American Alpine Jounrna and Accidents in North American Climbing

South America, Chile, Huallatire and Acotango, Northern Chile

  • Climbs And Expeditions
  • Climb Year:
  • Publication Year: 1966

Huallatire and Acotango, Northern Chile. Our expedition — Sergio Kunstmann, Pedro Rosende, Claudio Maier, my wife Raquel and I — visited the north in October this time the region of Lake Chungará on the Bolivian frontier. Our objective was the volcano Huallatire (19,882 feet), which lies in Chile close to the frontier peaks, the Quimsallatas (Aymara for "three mountains”: Umarata, Acotango and Capurata). The birds make this an ornithologist’s paradise. (The author mentions many species, not listed here for reasons of space, such as American ostriches and white flamingos with orange and black patches. —Editor.) We drove to the southern end of the lake where we took mules as far as Base Camp at an ancient town at 14,900 feet. We covered the long distance to the base of the volcano on mules and camped that night on the volcano itself, with our tents marvelously protected from the wind by large rocks. Huallatire has a great fumarole whose smoke can be seen for more than 125 miles, and we feared getting into the fumes when we approached the summit. We decided to try our luck on October 12 and left our tents early to climb the northern slope by a rocky ridge leading to an ice dome from which we reached a snow ridge that took us to the summit. (First ascent by Ahlfeld in 1926.) The condition of the snow and some small crevasses somewhat slowed our progress. We were fascinated by the fumarole, especially since an impressive jet of fire shot from the hole from which the smoke poured, The weather was not favorable and it began to snow, but we kept on to the summit crown of rocks. To the east, close at hand we looked down on the Quimsallatas; Acotango is 19,849 feet. The wind began to shift and the gases were strong. The real fury was just beginning; the storm turned electrical and we got numerous minor shocks and heard a buzzing like a million bees. When we got to the tents, the sun was out, but above, the party continued. The next day our companions crossed on mules in the direction of Acotango, also a volcano, but extinct, which they climbed without difficulties. Raquel and I ,packed up camp; collected arrow heads and took pictures. We all descended together to Arica.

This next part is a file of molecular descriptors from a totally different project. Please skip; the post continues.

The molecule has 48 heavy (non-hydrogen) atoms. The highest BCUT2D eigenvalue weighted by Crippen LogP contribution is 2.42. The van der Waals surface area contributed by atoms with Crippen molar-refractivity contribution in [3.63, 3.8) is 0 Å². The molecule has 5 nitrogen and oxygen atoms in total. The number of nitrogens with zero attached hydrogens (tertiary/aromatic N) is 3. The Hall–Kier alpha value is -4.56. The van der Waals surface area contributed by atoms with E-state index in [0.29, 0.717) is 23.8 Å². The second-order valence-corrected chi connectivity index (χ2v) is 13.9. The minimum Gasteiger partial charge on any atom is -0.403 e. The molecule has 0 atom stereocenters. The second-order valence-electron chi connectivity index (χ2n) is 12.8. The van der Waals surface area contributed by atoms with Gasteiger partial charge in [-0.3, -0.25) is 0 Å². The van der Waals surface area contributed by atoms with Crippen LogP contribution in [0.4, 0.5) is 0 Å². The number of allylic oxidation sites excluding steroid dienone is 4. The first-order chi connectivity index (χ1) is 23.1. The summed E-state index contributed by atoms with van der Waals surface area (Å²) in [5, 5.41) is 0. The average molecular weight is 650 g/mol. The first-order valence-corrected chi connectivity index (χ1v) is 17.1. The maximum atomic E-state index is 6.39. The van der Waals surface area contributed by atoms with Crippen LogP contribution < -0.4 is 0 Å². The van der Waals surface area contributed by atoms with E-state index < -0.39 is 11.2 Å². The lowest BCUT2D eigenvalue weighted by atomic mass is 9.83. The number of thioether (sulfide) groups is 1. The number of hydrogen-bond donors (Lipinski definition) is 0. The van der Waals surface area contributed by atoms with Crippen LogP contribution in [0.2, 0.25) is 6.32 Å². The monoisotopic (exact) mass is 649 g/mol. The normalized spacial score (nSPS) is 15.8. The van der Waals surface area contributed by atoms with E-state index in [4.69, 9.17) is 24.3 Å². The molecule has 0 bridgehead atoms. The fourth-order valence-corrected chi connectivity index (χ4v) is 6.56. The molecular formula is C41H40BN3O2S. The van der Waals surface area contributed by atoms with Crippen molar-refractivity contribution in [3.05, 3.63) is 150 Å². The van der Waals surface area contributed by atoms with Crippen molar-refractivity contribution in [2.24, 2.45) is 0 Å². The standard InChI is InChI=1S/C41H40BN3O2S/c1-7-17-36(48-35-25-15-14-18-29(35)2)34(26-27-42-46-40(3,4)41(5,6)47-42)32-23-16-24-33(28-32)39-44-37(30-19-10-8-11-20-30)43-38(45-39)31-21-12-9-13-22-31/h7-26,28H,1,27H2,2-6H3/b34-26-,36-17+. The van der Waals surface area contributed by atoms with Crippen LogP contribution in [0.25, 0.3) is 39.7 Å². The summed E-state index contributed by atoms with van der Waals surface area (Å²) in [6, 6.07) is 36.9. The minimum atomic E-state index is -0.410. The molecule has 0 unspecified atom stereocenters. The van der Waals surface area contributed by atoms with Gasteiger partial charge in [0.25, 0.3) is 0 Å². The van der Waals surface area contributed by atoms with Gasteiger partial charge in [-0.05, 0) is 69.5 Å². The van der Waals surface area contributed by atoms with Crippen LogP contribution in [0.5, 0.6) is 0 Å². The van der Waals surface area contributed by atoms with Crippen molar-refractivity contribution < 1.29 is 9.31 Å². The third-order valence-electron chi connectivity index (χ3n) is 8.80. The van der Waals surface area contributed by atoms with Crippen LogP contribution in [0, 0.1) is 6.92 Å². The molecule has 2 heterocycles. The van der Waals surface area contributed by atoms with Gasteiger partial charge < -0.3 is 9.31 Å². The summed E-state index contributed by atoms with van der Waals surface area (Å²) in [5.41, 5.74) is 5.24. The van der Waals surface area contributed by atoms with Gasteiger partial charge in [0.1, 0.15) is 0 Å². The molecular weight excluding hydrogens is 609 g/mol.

Bión González L., Federación de Andinismo de Chile

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